On the individual level (more properly identified as prejudice) I find many Israelis to be less prejudiced and more open-minded than other people from the Middle East. After all, Israel is the most multi-cultural polity and society in the region. On a more personal level, my in-laws claim the U.K. is the most racist place they have ever lived. They’ve lived in Chennai, London, Chicago and Los Angeles and have bitter memories of the racism of London.

The relationship with the Palestinians is more problematic as many have declared allegiance to neighboring states/armies and political movements that are dedicated to overthrowing Israel. Israel has fought multiple wars against these adversaries. Any government in this sort of situation must adapt and adopt procedures which would not be necessary in a state of peace.

It may not be a satisfactory explanation for cosmopolitan internationalists but I think CC covered it well in the reply above. In terms of government-sponsored demonization of “the other,” look no further than Palestinian media and education. There is nothing comparable taking place in Israel. The government of Israel does not sponsor hate speech against Arabs or Muslims in general. When polled, Israelis routinely say they want peace (with security) while Palestinians want Tel Aviv and the rest of Israel. Sad but true…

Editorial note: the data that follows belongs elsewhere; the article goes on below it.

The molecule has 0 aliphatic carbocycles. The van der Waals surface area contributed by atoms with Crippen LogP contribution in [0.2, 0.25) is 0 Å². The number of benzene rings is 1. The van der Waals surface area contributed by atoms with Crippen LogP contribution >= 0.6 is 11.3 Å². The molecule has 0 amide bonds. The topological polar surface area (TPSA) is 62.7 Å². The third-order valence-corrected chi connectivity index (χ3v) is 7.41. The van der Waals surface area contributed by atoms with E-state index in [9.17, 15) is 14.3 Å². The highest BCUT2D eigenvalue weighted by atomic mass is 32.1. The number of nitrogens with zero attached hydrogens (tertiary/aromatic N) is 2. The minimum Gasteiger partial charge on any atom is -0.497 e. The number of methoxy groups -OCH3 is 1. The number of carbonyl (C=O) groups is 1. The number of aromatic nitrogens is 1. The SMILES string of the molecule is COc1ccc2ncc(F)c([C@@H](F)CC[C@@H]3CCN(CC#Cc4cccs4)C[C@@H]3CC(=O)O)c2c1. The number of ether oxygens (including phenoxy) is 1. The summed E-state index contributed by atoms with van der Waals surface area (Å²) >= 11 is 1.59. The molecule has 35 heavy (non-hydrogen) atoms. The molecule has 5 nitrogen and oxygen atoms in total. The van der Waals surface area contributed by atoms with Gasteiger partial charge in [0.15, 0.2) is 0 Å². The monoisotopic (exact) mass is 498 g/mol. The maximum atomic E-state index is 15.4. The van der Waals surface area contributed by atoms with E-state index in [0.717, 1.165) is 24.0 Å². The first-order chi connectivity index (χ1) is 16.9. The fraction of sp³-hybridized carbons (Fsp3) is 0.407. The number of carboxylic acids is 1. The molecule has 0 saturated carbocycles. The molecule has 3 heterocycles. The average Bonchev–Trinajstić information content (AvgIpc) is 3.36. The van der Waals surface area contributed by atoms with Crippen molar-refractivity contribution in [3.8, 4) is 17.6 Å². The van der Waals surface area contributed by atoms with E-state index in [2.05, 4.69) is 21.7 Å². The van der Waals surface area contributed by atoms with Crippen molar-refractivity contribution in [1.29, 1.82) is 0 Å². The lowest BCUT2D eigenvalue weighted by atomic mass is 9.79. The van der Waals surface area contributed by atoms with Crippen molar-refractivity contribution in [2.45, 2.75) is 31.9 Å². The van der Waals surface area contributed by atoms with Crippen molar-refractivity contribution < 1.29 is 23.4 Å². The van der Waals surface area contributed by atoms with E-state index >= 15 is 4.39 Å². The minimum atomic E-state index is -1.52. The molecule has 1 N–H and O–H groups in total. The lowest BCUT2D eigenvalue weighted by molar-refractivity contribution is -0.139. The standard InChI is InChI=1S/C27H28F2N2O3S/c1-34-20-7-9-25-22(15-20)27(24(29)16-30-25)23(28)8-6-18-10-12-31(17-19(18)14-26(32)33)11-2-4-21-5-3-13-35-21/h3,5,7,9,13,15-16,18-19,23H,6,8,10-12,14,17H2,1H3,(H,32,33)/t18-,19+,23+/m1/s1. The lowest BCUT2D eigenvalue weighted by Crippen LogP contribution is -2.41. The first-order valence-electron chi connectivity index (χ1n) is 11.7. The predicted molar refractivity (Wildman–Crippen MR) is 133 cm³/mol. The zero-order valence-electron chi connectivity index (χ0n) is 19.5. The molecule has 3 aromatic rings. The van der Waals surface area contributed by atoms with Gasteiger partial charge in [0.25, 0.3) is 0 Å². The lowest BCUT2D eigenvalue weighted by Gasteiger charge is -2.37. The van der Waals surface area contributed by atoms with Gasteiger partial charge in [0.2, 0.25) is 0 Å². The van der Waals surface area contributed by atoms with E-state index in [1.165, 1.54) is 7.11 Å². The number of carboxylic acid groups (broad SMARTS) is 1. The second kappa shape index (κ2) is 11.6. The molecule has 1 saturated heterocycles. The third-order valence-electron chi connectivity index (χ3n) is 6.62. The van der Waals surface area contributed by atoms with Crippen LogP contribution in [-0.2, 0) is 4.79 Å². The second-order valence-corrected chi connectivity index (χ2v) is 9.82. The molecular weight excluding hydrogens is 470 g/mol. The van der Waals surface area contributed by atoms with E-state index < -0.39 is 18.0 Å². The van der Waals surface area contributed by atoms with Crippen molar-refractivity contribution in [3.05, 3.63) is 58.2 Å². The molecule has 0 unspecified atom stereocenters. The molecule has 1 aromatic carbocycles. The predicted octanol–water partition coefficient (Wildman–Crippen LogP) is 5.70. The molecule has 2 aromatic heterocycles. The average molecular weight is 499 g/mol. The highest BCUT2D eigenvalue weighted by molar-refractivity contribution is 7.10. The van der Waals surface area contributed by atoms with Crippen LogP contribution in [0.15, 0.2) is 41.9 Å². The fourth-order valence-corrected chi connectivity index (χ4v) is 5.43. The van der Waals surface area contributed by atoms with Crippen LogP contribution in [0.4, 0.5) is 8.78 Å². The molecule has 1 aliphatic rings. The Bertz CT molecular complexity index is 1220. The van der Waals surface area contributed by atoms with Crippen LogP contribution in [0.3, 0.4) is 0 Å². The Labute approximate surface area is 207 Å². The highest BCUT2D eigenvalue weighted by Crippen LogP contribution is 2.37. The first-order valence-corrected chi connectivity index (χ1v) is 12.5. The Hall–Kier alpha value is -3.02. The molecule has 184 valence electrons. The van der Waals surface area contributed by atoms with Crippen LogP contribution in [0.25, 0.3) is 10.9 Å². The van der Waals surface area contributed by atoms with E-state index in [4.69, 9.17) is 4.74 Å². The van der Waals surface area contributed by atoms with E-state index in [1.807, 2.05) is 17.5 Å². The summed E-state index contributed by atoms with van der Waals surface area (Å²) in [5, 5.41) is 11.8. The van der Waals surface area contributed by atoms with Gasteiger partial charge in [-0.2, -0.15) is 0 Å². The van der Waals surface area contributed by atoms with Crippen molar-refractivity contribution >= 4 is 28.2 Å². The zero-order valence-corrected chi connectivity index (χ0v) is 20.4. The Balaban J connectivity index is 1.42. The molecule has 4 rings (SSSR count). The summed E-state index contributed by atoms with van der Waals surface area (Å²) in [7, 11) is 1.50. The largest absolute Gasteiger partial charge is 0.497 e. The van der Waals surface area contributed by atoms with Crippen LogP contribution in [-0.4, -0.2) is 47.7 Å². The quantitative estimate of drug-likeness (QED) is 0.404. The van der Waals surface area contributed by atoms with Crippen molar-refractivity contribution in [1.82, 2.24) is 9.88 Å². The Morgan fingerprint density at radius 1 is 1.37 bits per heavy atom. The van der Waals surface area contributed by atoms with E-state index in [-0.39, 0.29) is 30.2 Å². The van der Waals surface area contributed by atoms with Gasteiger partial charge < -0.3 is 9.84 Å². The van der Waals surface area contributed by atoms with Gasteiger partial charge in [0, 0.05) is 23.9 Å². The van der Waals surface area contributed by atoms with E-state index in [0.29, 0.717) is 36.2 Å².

And on that depressing note, enjoy your trip and have a look at my reply to your dis of “rockism” when you have a chance.
bob said…
Israel racism

1. Of course ‘racism’ is an odious label, but there are degrees of racism – from casual everyday forms to genocidal, ideologically developed forms. I repeat, I am not saying that the racism of Israeli society is the equivalent of that in the Jim Crow South, in apartheid South Africa or in Nazi Germany. Racism, in my view, need not be accompanied by any (thought out or unthinking) idea of the superiority of one’s own “race”. Many antisemitic motifs are based on the intelligence and power of the Jews, not on their inferiority.) It is possible, CC, that we basically agree, but have different ideas of what “racism” is; I obviously set the bar a little lower!

2. Israel is “innately decent and fair-minded”. I would love to believe this, but don’t think it is true. Sure, the dominant mode might be more decent and fair-minded than many places, but I don’t think this is any more innate in Israel than anywhere else. If Israel is “innately” anything, than by defining itself as a Jewish state it is innately exclusive, however decent its inhabitants might happen to be.

3. I completely agree that the roots of Israeli racism against Arabs is tempered by several generations’ experience of evil actions perpetuated against Israeli Jews by some Arabs, from the pogroms that greeted the Second Aliyah to the post-48 stated desire to drive the Arabs into the sea. (And, of course, the racism of Arab society, not just in Palestine, against Jews is tempered by generations’ experience of repression that originated in response to this.)